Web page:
1. Samhitas: The mantra portion, consisting of hymns of praise for Vedic deities

2. Brahmanas: The ritualistic portion, dealing with the methodology of performing Vedic rituals

3. Aranyakas: The contemplative portion.

It must also be understood that this classification is based on the content and not in the sequence of appearance.
The Upanishads belongs to Aranyakas.

Swami Chinmayananda introduces this very clearly in the book, 'Kenopanishad'. To get a copy of this book visit:

Bhaja Govindam V.4

नलिनीदलगत जलमतितरलं
विद्धि व्याध्यभिमानग्रस्तं
लोकं शोकहतं च समस्तम्॥४॥

nalinīdalagata jalamatitaralaṁ
viddhi vyādhyabhimānagrastaṁ...
lokaṁ śokahataṁ ca samastam||4||

The water drop playing on a lotus petal has an extremely uncertain existence; so also is life ever unstable. Understand, the very world is consumed by disease and conceit and is riddled with pangs.

Life is uncertain; death waiting to take us at any moment. Understanding this we must question the purpose of our life. Why am I here? What is the purpose of my existence?

The world is riddled with pain and sorrow. Yet, we continue to seek for everlasting bliss. We go to great lengths to obtain moments of fleeting joy from this impermanent world, but we never stop to think. Can I obtain permanent joy from something impermanent?

Vivekachoodamani, V.49

को नाम बन्धः कथमेष आगतः
कथं प्रतिष्ठास्य कथं विमोक्षः।
कोऽसावनात्मा परमः क आत्मा
तयोर्विवेकः कथमेतदुच्यताम्॥४९॥
ko nāma bandhaḥ kathameṣa āgataḥ
kathaṁ pratiṣṭhāsya kathaṁ vimokṣaḥ|
ko'sāvanātmā paramaḥ ka ātmā
tayorvivekaḥ kathametaducyatām||49||...

What is bondage? How has it come? How does it continue to exist? How is one freed from it? Who is the non-Self? Who is the Self? And how can one discriminate between them? Do tell me about all these.

Deep enquiry into oneself and the world around us brings us here. The most pertinent questions of Vedanta are being asked by the student to the teacher.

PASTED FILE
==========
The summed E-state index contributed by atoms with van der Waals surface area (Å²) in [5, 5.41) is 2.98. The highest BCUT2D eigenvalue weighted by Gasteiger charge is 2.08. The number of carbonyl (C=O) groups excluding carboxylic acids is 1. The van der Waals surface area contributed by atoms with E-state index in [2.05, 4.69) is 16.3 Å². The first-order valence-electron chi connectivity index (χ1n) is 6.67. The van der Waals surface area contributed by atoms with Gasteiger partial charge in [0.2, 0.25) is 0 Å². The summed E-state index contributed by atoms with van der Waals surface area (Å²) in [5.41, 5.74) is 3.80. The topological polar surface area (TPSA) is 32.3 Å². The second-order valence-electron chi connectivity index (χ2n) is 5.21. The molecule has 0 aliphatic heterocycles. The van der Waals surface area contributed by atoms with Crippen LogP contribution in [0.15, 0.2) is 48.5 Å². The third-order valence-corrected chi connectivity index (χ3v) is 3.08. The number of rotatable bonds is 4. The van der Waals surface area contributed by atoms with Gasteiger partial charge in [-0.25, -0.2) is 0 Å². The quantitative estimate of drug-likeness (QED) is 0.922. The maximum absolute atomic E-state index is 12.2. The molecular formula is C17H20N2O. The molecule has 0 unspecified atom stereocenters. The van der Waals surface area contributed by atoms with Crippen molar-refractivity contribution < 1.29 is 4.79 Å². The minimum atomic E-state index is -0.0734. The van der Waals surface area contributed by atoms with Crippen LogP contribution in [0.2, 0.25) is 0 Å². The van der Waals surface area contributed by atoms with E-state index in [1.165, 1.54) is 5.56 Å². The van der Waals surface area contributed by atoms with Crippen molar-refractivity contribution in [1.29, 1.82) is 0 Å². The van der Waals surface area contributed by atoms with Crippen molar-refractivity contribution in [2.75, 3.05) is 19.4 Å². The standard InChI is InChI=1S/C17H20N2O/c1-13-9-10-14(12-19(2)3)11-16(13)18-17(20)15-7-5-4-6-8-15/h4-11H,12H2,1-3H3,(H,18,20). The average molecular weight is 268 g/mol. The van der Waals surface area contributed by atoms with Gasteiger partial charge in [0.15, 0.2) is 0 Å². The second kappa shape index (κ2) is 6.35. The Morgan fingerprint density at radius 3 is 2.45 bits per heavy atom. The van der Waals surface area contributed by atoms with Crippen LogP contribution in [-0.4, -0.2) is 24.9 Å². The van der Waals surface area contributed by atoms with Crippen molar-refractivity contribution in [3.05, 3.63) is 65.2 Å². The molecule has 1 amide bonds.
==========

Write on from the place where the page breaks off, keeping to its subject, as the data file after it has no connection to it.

Will these answers leave me questionless? Will this search for the truth give my life relevance? Will I attain that ultimate peace and happiness?

Stay with us as we continue our journey to the Truth

Atma Bodha, V.6

संसारः स्वप्नतुल्यो हि रागद्वेषादिसङ्कुलः।
स्वकाले सत्यवद्भाति प्रबोधे सत्यसद्भवेत्॥६॥
saṁsāraḥ svapnatulyo hi rāgadveṣādisaṅkulaḥ|
svakāle satyavadbhāti prabodhe satyasadbhavet

This world, which is full of attachments and aversions is like a dream. It appears to be real, as long as it continues but is unreal when one is awake.
The world is full of change. No object ever remains the same. This is the nature of the world. Yet, we attempt to look for permanent happiness in this impermanent world. Alas, the greatest contradiction of our life!

Take a closer look. Is the world the ultimate reality? Is there something beyond what meets the eye?

Praśnopaniṣad V. 1.3

अथ कबन्धी कात्यायन उपेत्य पप्रच्छ भगवन्कुतो ह वा इमाः प्रजाः प्रजायन्त इति
प्रश्नोपनिषद् १.३
atha kabandhī kātyāyana upetya papraccha bhagavankuto ha vā imāḥ prajāḥ prajāyanta iti

Then Katyayana Kabandhin having approached (Pippalada) asked him, 'Venerable Sir, from where are these creatures born?'


Here, the student is enquiring about the origin of all living beings. Why is it important to know our origin? How can this information help us?

Bhaja Govindam V. 23

कस्त्वं कोऽहं कुत आयातः
का मे जननी को मे तातः।
इति परिभावय सर्वमसारम्
विश्वं त्यक्त्वा स्वप्न विचारम्॥ २३॥

kastvaṁ ko'haṁ kuta āyātaḥ
kā me jananī ko me tātaḥ|
iti paribhāvaya sarvamasāram...
viśvaṁ tyaktvā svapna vicāram

Who are you? Who am I? From where did I come? Who is my mother? Who is my father? Thus enquire, leaving aside the entire world of experience, essenceless and a mere dreamland, born of imagination.